The NCSL could not have made clearer that its objective in asking Congress to enact S. 1832 is to change federal law to authorize states to force remote-selling businesses and individuals to pay more money as sales and use taxes to the states, which want more revenue.
Overriding Quill Would Give States an Incentive to Increase Revenues Instead of Cutting the Size, Scope, and Cost of State Governments
Although many state governments have faced difficulty with their budgets, especially in a weak economy, slow improvement of state finances has begun. As a general proposition, states should focus on cutting their spending rather than seeking more money in taxes as the means to balance their budgets. Especially in a weak economy, state governments should generally pursue pro-growth, job-creating tax policies rather than taking more money out of the private economy in sales tax collection.
Whether the NCSL-cited estimate of $11.3 billion in additional money that would be paid to states in sales taxes on electronic remote sales is precise or not, it is clear that businesses and individuals will pay more money to states in such taxes as a result of enactment of S. 1832. The federal government should not enact legislation such as S. 1832, whose principal purpose is to allow states to reach out of the state and take in yet more tax money from businesses and individuals.
Enactment of S. 1832 Would Favor Some States over Others
The proposed federal legislation fails to respect the traditional roles of the states as equal sovereign actors in the federal system and instead has Congress, using its power under the Commerce Clause, favoring some states over others. The federal legislation has the effect of dividing the states into three classes and gives different federally granted, tax-related authority to the three classes, with some states receiving more than others.
The first class consists of a minority of states, currently numbering 21, that have joined as full members of the multi-state Streamlined Sales and Use Tax Agreement (SSUTA or Agreement), administered by an organization called the Streamlined Sales Tax Governing Board, Inc. The laudable stated purpose of the SSUTA is “to simplify and modernize sales and use tax administration in the member states in order to substantially reduce the burden of tax compliance.” Article VI of the SSUTA, however, goes beyond the stated tax-simplification purpose of the agreement and encourages enactment of federal legislation to overrule Quill and authorize states to collect sales or use taxes on “remote sales.”
The SSUTA defines “Remote sales” as “sales into a state in which the seller would not legally be required to collect sales or use tax, but for the ability of that state to require such ‘remote seller’ to collect sales or use tax under federal authority,” the latter referring to the federal legislation under the Commerce Clause to overrule the Quill decision that the SSUTA member states seek. The first class of states gets federal authority to collect its sales or use tax on remote sales under subsection 3(a) of S. 1832, which provides that “Each Member State under the Streamlined Sales and Use Tax Agreement is authorized to require all sellers not qualifying for a small seller exception to collect and remit sales and use taxes with respect to remote sales sourced to that Member State pursuant to the provisions of the Streamlined Sales and Use Tax Agreement.”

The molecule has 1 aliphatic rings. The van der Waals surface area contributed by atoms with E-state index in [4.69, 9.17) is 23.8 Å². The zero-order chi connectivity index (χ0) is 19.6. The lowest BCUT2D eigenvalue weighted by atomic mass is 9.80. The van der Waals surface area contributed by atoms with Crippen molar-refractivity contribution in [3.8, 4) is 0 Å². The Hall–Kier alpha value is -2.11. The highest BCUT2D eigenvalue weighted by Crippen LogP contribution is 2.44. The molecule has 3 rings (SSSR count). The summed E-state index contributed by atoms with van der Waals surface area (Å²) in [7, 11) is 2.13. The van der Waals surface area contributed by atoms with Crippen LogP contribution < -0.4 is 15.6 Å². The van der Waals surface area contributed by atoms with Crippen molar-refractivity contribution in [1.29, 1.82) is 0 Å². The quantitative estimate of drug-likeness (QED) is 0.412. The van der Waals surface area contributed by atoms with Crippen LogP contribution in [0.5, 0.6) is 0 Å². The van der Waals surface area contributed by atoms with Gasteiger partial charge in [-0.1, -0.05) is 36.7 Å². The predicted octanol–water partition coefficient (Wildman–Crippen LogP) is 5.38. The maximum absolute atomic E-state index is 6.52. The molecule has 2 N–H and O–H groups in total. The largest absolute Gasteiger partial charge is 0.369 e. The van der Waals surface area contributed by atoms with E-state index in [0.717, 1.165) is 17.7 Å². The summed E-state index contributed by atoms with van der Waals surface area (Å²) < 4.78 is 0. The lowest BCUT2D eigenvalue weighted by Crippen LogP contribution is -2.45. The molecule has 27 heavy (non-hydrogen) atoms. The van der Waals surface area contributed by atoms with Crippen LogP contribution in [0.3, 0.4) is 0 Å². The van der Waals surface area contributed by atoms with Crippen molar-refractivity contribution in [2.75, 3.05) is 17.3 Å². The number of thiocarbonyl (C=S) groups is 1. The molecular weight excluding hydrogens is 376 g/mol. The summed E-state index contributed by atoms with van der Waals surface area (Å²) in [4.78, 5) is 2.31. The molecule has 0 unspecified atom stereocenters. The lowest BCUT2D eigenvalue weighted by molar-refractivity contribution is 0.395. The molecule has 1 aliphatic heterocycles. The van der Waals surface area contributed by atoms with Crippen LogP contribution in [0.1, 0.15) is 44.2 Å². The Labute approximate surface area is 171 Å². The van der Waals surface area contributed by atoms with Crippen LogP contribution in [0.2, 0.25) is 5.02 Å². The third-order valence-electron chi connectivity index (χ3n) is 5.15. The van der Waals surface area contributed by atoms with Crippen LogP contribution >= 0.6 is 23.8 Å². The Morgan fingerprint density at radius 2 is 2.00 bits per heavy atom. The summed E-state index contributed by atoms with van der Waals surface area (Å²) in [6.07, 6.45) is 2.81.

The second class of states consists of states that are not full members of the SSUTA but that adopt state laws that impose SSUTA-like “minimum simplification requirements.” Subsection 3(b) of S. 1832 provides that “[a] State that is not a Member State under the Streamlined Sales and Use Tax Agreement is authorized to require all sellers not qualifying for the small seller exception to collect and remit sales and use taxes with respect to remote sales sourced to that State, but only if the State adopts and implements minimum simplification requirements.” Under subsection 3(b), the “minimum simplification requirements” are:
- A “single State-level agency to administer all sales and use tax laws”;
- A “single audit for all State and local taxing jurisdictions within that State”;
- A “single sales and use tax return”;
- A “uniform sales and use tax base among the State and the local taxing jurisdictions within the State”;
- A requirement that “remote sellers…collect sales and use taxes pursuant to the applicable destination rate, which is the sum of the applicable State rate and any applicable rate for the local jurisdiction into which the sale is made”; and